At 3:10pm, I take out my phone. “Lady, I have a flight,” I text her, feeling the beads of sweat pool under my shirt and dribble down the small of my back.

“Remember when we said we’d meet at 2:30pm and I said I would be late?” she responds. “I never lie.” Dammit, she was right.

Lunch with Katy is always “spicy”, which is the term she just texted to describe my current mood. Beneath her big voice, Katy is a quick-witted pop-culture vulture and a fiery conversationalist. She has an ear for details and a comedic timing that reminds me of a young Lucille Ball. The last time I saw her for lunch in LA she showed up at the Beverly Hills Hotel wearing a baseball cap that said: “New Life: Who Dis?” Under normal circumstances – like when I don’t have a flight to catch and a job to do, which in this case is this interview – I’m happy to wait for her. (For one thing, it’s the ideal time to catch up on Instagram.) But she senses my panic here.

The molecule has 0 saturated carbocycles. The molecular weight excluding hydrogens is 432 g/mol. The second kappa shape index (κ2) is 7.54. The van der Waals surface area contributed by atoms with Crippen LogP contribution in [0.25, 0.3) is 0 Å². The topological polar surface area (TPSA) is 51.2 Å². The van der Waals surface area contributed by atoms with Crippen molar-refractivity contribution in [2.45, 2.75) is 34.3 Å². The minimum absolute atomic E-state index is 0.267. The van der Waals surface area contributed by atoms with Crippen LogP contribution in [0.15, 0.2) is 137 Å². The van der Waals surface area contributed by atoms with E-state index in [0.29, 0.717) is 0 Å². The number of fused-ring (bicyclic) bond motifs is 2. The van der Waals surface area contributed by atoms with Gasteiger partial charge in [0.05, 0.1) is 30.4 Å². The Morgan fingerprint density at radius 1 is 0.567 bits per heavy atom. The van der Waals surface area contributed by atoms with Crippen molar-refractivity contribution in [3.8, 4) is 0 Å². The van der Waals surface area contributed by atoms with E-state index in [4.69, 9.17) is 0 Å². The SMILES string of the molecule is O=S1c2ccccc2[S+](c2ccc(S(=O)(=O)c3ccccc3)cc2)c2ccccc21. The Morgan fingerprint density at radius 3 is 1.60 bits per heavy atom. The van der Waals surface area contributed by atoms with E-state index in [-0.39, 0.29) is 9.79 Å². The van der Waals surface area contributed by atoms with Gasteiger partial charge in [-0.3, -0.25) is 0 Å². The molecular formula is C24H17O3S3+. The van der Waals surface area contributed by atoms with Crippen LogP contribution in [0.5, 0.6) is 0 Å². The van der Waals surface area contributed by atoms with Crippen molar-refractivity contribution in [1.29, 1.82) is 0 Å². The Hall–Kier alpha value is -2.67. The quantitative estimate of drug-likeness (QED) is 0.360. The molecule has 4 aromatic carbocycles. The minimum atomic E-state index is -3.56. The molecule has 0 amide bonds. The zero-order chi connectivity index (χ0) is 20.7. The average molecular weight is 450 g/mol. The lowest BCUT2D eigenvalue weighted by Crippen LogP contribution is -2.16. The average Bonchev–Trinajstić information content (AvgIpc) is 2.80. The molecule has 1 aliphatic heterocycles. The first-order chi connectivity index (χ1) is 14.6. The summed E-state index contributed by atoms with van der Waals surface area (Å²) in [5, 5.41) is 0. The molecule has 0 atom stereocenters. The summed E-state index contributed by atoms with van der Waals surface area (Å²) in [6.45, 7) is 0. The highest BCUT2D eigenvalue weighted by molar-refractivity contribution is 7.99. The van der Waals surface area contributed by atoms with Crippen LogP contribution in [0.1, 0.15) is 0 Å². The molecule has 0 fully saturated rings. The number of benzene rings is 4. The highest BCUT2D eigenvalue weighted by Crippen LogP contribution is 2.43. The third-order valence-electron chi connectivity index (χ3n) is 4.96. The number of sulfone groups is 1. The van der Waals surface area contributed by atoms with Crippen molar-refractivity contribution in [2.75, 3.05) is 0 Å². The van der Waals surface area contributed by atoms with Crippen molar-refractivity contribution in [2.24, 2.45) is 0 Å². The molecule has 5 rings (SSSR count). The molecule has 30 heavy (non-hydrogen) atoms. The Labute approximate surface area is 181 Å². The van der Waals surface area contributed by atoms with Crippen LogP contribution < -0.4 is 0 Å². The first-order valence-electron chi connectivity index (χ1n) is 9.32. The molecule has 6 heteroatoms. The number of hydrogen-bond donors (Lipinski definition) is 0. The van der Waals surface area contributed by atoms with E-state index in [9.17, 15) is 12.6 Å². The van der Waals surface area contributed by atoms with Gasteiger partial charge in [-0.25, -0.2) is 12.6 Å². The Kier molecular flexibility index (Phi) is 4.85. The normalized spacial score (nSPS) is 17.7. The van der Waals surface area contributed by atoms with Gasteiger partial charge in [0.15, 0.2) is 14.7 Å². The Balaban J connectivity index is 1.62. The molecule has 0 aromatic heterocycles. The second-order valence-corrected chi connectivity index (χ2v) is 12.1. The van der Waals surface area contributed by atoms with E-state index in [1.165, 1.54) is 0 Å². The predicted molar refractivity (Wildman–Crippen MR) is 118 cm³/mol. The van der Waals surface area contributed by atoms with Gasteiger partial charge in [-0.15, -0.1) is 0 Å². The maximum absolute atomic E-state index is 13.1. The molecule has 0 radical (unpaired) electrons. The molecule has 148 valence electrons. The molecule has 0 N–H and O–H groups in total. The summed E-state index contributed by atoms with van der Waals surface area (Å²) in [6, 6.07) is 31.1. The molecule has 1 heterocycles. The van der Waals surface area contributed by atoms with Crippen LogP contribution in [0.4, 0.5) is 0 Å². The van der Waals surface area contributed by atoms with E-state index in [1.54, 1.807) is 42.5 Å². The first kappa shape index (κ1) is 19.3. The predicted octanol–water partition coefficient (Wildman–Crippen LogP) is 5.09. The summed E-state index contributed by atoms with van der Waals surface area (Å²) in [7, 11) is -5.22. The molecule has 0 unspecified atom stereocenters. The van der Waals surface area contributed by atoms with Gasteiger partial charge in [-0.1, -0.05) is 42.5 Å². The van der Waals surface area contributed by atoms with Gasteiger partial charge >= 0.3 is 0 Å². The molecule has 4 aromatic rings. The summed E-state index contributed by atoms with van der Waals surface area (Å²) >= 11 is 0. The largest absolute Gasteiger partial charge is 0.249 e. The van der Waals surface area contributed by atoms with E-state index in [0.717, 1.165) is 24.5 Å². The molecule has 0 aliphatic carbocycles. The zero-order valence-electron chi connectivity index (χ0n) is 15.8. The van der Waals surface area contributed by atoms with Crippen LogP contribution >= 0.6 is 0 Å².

“Are you checking baggage, princess?” she texts. “Literal, not emotional.”

“Every time I fly my emotional baggage is overweight,” I respond.

“Tweet!” responds Katy, who is, incidentally, the number-one most-followed person on Twitter.

“Is this sabotage?” I ask.

“Nah, it’s deeper than that,” she texts. “I want to look my best with full hair and make-up, because I’m self-conscious.”

Having failed to convince me that I won’t miss tonight’s flight, I announce: “I’m starting the interview right now on text!”

“I thought you already did!”